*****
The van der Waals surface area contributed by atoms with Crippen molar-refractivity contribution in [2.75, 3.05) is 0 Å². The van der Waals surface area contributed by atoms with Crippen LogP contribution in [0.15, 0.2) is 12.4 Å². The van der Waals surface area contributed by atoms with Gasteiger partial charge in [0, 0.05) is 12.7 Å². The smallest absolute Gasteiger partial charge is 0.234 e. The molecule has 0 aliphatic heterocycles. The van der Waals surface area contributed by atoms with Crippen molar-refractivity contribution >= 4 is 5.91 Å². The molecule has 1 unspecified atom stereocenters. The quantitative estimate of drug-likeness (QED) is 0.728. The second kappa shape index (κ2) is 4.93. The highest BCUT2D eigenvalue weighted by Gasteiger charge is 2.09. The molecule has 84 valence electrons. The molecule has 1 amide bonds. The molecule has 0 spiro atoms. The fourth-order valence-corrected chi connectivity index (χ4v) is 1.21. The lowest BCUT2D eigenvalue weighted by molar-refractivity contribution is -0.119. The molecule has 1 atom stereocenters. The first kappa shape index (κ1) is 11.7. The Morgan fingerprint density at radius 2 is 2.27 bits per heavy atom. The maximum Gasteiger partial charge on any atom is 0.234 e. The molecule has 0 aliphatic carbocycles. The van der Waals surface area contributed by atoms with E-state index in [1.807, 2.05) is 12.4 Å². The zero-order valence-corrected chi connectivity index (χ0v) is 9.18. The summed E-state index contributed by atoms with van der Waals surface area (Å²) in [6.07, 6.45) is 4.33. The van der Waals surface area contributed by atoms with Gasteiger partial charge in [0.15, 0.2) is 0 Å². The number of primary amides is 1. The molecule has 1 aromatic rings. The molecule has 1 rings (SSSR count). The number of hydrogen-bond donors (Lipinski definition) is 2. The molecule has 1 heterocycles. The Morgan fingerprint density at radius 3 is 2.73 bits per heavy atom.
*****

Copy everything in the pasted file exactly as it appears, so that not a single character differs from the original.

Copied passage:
The van der Waals surface area contributed by atoms with Crippen molar-refractivity contribution in [2.75, 3.05) is 0 Å². The van der Waals surface area contributed by atoms with Crippen LogP contribution in [0.15, 0.2) is 12.4 Å². The van der Waals surface area contributed by atoms with Gasteiger partial charge in [0, 0.05) is 12.7 Å². The smallest absolute Gasteiger partial charge is 0.234 e. The molecule has 0 aliphatic heterocycles. The van der Waals surface area contributed by atoms with Crippen molar-refractivity contribution >= 4 is 5.91 Å². The molecule has 1 unspecified atom stereocenters. The quantitative estimate of drug-likeness (QED) is 0.728. The second kappa shape index (κ2) is 4.93. The highest BCUT2D eigenvalue weighted by Gasteiger charge is 2.09. The molecule has 84 valence electrons. The molecule has 1 amide bonds. The molecule has 0 spiro atoms. The fourth-order valence-corrected chi connectivity index (χ4v) is 1.21. The lowest BCUT2D eigenvalue weighted by molar-refractivity contribution is -0.119. The molecule has 1 atom stereocenters. The first kappa shape index (κ1) is 11.7. The Morgan fingerprint density at radius 2 is 2.27 bits per heavy atom. The maximum Gasteiger partial charge on any atom is 0.234 e. The molecule has 0 aliphatic carbocycles. The van der Waals surface area contributed by atoms with E-state index in [1.807, 2.05) is 12.4 Å². The zero-order valence-corrected chi connectivity index (χ0v) is 9.18. The summed E-state index contributed by atoms with van der Waals surface area (Å²) in [6.07, 6.45) is 4.33. The van der Waals surface area contributed by atoms with Gasteiger partial charge in [0.15, 0.2) is 0 Å². The number of primary amides is 1. The molecule has 1 aromatic rings. The molecule has 1 rings (SSSR count). The number of hydrogen-bond donors (Lipinski definition) is 2. The molecule has 1 heterocycles. The Morgan fingerprint density at radius 3 is 2.73 bits per heavy atom.